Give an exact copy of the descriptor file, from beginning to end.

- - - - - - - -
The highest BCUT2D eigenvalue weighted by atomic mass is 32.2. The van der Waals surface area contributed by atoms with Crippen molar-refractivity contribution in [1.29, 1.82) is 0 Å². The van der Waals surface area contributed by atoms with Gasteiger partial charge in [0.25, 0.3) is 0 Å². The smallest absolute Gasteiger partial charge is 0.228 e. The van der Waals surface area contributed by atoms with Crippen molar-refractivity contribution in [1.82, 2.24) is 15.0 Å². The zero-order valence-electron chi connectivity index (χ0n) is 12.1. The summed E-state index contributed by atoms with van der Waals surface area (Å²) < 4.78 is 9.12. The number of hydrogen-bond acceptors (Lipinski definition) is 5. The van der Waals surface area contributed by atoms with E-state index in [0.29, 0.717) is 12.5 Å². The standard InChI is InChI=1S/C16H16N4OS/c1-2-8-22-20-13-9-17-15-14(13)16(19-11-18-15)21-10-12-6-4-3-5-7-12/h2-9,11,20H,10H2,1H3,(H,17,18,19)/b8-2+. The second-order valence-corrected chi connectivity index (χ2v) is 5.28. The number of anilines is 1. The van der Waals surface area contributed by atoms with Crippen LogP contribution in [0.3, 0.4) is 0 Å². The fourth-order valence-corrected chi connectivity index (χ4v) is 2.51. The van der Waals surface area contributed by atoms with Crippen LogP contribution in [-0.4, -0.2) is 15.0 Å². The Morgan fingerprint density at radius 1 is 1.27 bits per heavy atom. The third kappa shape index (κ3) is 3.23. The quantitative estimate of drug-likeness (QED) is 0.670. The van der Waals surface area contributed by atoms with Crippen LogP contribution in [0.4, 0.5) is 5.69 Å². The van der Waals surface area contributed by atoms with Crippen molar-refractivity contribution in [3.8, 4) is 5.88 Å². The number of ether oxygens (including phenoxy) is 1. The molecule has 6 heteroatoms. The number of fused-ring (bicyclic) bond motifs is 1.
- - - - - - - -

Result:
The highest BCUT2D eigenvalue weighted by atomic mass is 32.2. The van der Waals surface area contributed by atoms with Crippen molar-refractivity contribution in [1.29, 1.82) is 0 Å². The van der Waals surface area contributed by atoms with Gasteiger partial charge in [0.25, 0.3) is 0 Å². The smallest absolute Gasteiger partial charge is 0.228 e. The van der Waals surface area contributed by atoms with Crippen molar-refractivity contribution in [1.82, 2.24) is 15.0 Å². The zero-order valence-electron chi connectivity index (χ0n) is 12.1. The summed E-state index contributed by atoms with van der Waals surface area (Å²) < 4.78 is 9.12. The number of hydrogen-bond acceptors (Lipinski definition) is 5. The van der Waals surface area contributed by atoms with E-state index in [0.29, 0.717) is 12.5 Å². The standard InChI is InChI=1S/C16H16N4OS/c1-2-8-22-20-13-9-17-15-14(13)16(19-11-18-15)21-10-12-6-4-3-5-7-12/h2-9,11,20H,10H2,1H3,(H,17,18,19)/b8-2+. The second-order valence-corrected chi connectivity index (χ2v) is 5.28. The number of anilines is 1. The van der Waals surface area contributed by atoms with Crippen LogP contribution in [0.3, 0.4) is 0 Å². The fourth-order valence-corrected chi connectivity index (χ4v) is 2.51. The van der Waals surface area contributed by atoms with Crippen LogP contribution in [-0.4, -0.2) is 15.0 Å². The Morgan fingerprint density at radius 1 is 1.27 bits per heavy atom. The third kappa shape index (κ3) is 3.23. The quantitative estimate of drug-likeness (QED) is 0.670. The van der Waals surface area contributed by atoms with Crippen LogP contribution in [0.4, 0.5) is 5.69 Å². The van der Waals surface area contributed by atoms with Crippen molar-refractivity contribution in [3.8, 4) is 5.88 Å². The number of ether oxygens (including phenoxy) is 1. The molecule has 6 heteroatoms. The number of fused-ring (bicyclic) bond motifs is 1.